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Ice-Caves of France and Switzerland eBook

This eBook from the Gutenberg Project consists of approximately 303 pages of information about Ice-Caves of France and Switzerland.

La Genolliere is the montagne, or mountain pasturage and wood, belonging to the village of Genollier, an ancient priory of the monks of S. Claude.[1] The cave itself lies at no great distance from Arzier—­a village which may be seen in profile from the Grand Quai of Geneva, ambitiously climbing towards the summit of the last slope of the Jura.  To reach the cave from Geneva, it would be necessary to take train or steamer to Nyon, whence an early omnibus runs to S. Cergues, if crawling up the serpentine road can be called running; and from S. Cergues a guide must be taken across the Fruitiere de Nyon, if anyone can be found who knows the way.  From Arzier, however, which is nine miles up from Nyon, it was not necessary to take the S. Cergues route; and we went straight through the woods, past the site of an old convent and its drained fish-pond, and up the various rocky ridges of hill, with no guide beyond the recollection of the previous visits two and three years before, and a sort of idea that we must go north-west.  As it was not yet July, the cows had not made their summer move to the higher chalets, and we found the mountains uninhabited and still.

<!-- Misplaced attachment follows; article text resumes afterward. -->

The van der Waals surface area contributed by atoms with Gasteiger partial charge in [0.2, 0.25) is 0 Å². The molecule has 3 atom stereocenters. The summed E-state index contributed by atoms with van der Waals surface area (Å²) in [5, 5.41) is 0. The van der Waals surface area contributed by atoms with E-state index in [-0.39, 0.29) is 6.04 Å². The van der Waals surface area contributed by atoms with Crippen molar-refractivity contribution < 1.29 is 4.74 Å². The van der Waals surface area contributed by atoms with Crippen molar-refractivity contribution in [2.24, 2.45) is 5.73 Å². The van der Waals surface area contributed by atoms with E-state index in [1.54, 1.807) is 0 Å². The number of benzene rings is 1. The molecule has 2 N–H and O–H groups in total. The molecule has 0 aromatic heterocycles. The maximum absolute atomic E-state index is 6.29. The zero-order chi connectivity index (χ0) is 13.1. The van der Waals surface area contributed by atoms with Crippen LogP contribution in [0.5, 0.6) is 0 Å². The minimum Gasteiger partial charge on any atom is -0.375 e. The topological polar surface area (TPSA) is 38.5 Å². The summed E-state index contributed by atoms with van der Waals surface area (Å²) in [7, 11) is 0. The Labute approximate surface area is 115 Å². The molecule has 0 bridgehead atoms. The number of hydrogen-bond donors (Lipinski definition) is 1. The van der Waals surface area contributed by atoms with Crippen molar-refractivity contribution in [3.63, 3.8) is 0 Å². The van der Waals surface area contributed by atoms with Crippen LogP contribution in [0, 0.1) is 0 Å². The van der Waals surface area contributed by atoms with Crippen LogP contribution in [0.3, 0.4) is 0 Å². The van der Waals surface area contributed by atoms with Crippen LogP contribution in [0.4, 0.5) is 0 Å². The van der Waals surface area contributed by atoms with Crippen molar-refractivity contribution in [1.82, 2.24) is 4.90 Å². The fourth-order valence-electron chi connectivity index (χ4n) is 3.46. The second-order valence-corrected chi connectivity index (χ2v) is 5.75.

The point to be made for is the upper Chalet of La Genolliere, called by some of the people La Baronne, [2] though the district map puts La Baronne at some distance from the site of the glaciere.  We had some difficulty in finding the chalet, and were obliged to spread out now and then, that each might hunt a specified portion of the wood or glade for signs to guide our further advance, enjoying meanwhile the lilies of the mountain and lilies of the valley, and fixing upon curious trees and plants as landmarks for our return.  In crossing the last grass, we found the earliest vanilla orchis (Orchis nigra) of the year, and came upon beds of moonwort (Botrychium Lunaria) of so unusual a size that our progress ceased till such time as the finest specimens were secured.

Some time before reaching this point, we caught a glimpse of a dark speck on the highest summit in sight, which recalled pleasantly a night we had spent there three years before for the purpose of seeing the sun rise.[3] My sisters had revisited the Chalet des Chevres, which this dark speck represented, in 1862, and found that the small chamber in which we had slept on planks and logs had become a more total ruin than before, in the course of the winter, so that it is now utterly untenable.

From Arzier to the Chalet of La Genolliere, would be about two hours, for a man walking and mounting quickly, and never losing the way; and the glaciere lies a few minutes farther to the north-west, at an elevation of about 2,800 feet above the lake, or 4,000 feet above the sea.[4] A rough mountain road, leading over an undulating expanse of grass, passes narrowly between two small clumps of trees, each surrounded by a low circular wall, the longer diameter of the enclosure on the south side of the road being 60 feet. 

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